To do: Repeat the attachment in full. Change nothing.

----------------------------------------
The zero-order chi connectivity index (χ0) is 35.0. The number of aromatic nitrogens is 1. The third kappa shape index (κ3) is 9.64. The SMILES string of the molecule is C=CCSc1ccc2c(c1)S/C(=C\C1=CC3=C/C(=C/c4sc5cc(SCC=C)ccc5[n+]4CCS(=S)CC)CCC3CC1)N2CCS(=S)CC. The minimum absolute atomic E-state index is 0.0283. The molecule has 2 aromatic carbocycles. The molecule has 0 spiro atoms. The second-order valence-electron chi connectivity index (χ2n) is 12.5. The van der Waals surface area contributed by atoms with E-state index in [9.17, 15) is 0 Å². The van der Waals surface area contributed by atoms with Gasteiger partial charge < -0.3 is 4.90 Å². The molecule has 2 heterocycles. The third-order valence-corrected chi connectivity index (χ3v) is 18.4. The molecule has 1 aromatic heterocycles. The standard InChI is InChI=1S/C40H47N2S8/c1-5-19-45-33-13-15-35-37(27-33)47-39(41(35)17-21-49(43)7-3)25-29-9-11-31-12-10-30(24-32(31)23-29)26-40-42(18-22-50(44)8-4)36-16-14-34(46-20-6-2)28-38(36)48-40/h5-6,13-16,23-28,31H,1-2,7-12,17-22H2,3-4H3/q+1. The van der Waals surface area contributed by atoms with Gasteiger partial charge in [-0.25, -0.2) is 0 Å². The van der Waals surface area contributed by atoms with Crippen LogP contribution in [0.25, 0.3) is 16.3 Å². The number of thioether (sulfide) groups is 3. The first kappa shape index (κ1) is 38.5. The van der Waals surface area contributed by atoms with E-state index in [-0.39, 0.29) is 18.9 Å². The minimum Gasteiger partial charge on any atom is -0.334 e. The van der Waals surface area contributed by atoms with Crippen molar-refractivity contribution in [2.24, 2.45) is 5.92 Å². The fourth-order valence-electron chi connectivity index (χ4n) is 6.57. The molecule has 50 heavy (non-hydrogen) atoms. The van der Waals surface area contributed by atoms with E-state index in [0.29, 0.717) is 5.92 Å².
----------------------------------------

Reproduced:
The zero-order chi connectivity index (χ0) is 35.0. The number of aromatic nitrogens is 1. The third kappa shape index (κ3) is 9.64. The SMILES string of the molecule is C=CCSc1ccc2c(c1)S/C(=C\C1=CC3=C/C(=C/c4sc5cc(SCC=C)ccc5[n+]4CCS(=S)CC)CCC3CC1)N2CCS(=S)CC. The minimum absolute atomic E-state index is 0.0283. The molecule has 2 aromatic carbocycles. The molecule has 0 spiro atoms. The second-order valence-electron chi connectivity index (χ2n) is 12.5. The van der Waals surface area contributed by atoms with E-state index in [9.17, 15) is 0 Å². The van der Waals surface area contributed by atoms with Gasteiger partial charge < -0.3 is 4.90 Å². The molecule has 2 heterocycles. The third-order valence-corrected chi connectivity index (χ3v) is 18.4. The molecule has 1 aromatic heterocycles. The standard InChI is InChI=1S/C40H47N2S8/c1-5-19-45-33-13-15-35-37(27-33)47-39(41(35)17-21-49(43)7-3)25-29-9-11-31-12-10-30(24-32(31)23-29)26-40-42(18-22-50(44)8-4)36-16-14-34(46-20-6-2)28-38(36)48-40/h5-6,13-16,23-28,31H,1-2,7-12,17-22H2,3-4H3/q+1. The van der Waals surface area contributed by atoms with Gasteiger partial charge in [-0.25, -0.2) is 0 Å². The van der Waals surface area contributed by atoms with Crippen LogP contribution in [0.25, 0.3) is 16.3 Å². The number of thioether (sulfide) groups is 3. The first kappa shape index (κ1) is 38.5. The van der Waals surface area contributed by atoms with E-state index in [-0.39, 0.29) is 18.9 Å². The minimum Gasteiger partial charge on any atom is -0.334 e. The van der Waals surface area contributed by atoms with Crippen molar-refractivity contribution in [2.24, 2.45) is 5.92 Å². The fourth-order valence-electron chi connectivity index (χ4n) is 6.57. The molecule has 50 heavy (non-hydrogen) atoms. The van der Waals surface area contributed by atoms with E-state index in [0.29, 0.717) is 5.92 Å².